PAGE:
1. The prevalence of adrenal tumors in the general adult screening population is 1.4%.
2. The majority of these adrenal tumors are nonfunctioning regardless of patient age.
Evidence Rating Level: 1 (Excellent)
Study Rundown: Adrenal incidentalomas are incidentally found nodules, usually at least one centimeter in diameter, found in patients without apparent clinical signs of adrenal diseases. A recent study has shown that the incidence of these adrenal tumors has increased 10-fold in the past 20 years. This is largely due to the development and widespread use of advanced imaging technology. However, there is a gap in knowledge as to the epidemiologic data on the prevalence of adrenal tumors, frequency of malignant adrenal tumors, and rates of hormone excess in unselected community populations that do not have prior indications for abdominal imaging. Overall, this study found that the prevalence of adrenal tumors in a large population of persons undergoing routine health checks in China was 1.4%. This study was limited by factors such as participants being part of a homogenous Chinese population, as well as adenomas being diagnosed on the basis of unenhanced computed tomography (CT), which can lead to cysts being misdiagnosed as adenomas. Nevertheless, these study’s findings are significant, as they demonstrate that the prevalence of adrenal tumors in the adult population can be estimated to be 1.4%, with nonfunctioning adenomas accounting for most of the adrenal tumors regardless of age.
Relevant Reading: Adrenal Incidentalomas: Insights Into Prevalence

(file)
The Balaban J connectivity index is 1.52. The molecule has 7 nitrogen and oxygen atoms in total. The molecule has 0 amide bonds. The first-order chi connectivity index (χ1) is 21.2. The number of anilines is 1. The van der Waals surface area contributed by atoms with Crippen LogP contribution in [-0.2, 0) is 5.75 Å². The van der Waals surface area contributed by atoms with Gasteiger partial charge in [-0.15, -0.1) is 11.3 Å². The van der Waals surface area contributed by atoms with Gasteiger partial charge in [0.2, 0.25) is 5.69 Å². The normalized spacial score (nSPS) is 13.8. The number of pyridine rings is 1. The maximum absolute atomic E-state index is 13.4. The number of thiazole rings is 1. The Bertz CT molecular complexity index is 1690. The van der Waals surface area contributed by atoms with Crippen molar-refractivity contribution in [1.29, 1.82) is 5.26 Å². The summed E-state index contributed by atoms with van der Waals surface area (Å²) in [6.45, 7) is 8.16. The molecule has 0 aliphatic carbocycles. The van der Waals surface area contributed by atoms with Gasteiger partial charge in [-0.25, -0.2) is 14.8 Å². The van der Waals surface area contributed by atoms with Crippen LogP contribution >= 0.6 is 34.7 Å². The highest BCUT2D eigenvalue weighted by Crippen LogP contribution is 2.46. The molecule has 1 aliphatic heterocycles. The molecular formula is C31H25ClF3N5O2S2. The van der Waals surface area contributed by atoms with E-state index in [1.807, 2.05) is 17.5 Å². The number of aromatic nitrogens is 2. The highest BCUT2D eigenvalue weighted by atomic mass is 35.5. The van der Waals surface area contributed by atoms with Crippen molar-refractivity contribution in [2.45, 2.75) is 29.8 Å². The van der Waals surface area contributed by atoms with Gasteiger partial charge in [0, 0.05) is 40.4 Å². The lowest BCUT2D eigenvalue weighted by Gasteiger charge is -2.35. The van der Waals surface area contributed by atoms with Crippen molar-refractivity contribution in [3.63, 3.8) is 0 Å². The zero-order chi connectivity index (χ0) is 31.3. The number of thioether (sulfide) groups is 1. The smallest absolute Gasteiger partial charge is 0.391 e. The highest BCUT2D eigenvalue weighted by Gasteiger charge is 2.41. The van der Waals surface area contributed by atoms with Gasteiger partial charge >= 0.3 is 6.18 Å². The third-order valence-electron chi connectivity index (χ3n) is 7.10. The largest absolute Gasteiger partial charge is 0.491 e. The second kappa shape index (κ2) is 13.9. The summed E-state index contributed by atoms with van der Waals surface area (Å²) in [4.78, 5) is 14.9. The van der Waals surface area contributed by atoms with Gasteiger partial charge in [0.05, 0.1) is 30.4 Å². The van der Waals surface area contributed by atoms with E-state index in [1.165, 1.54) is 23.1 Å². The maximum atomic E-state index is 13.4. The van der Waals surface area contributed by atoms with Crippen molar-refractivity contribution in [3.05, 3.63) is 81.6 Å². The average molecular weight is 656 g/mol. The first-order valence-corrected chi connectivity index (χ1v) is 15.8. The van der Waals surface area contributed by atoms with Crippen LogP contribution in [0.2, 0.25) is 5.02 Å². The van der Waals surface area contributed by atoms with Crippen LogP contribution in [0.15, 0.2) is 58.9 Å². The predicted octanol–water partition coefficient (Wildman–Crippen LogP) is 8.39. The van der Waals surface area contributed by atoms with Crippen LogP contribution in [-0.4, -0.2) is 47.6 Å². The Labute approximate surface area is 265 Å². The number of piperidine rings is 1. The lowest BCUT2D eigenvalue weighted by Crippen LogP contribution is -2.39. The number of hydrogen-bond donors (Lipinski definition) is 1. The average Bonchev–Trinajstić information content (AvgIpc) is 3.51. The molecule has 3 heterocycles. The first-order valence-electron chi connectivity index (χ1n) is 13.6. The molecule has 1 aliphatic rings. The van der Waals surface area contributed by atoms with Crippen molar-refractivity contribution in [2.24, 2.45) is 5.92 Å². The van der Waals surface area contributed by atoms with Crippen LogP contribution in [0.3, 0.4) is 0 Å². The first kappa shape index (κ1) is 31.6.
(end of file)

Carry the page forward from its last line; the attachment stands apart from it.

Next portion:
In-Depth [cross-sectional study]: This cross-sectional study was conducted at the community health examination center of the First Affiliated hospital of Chongqing Medical University in China. Patients who were undergoing health checks at this community health center were eligible for the study and to have adrenal imaging (n=25,356). Patients who had known adrenal diseases, continuous use of steroids or drug treatment, or refusal to participate in the study were excluded from the study. The primary outcome was the presence of adrenal tumors assessed via unenhanced CT scans of the adrenal glands, with secondary outcomes including functional assessment of the adrenal tumors. Outcomes in the primary analysis were assessed via generalized linear models and adjusted for sex, age, and body mass index. Based on the primary analysis, among the total participants screened, 1.4% of the participants were found to have adrenal tumors. The prevalence increased with age, from 0.2% in participants ages 18-25 to 3.2% in participants older than age 65. In the 212 participants who completed endocrine testing, 69.3% were diagnosed with a nonfunctioning adenoma, 18.9% were diagnosed with cortisol autonomy, 11.8% were diagnosed with primary aldosteronism, and none were diagnosed with pheochromocytoma. The proportion of nonfunctioning adenomas were similar across various age groups. Overall, this study demonstrates that the prevalence of adrenal tumors in the general adult screening population is 1.4%, with most of these incidentally found tumors classified as nonfunctioning regardless of patient age.
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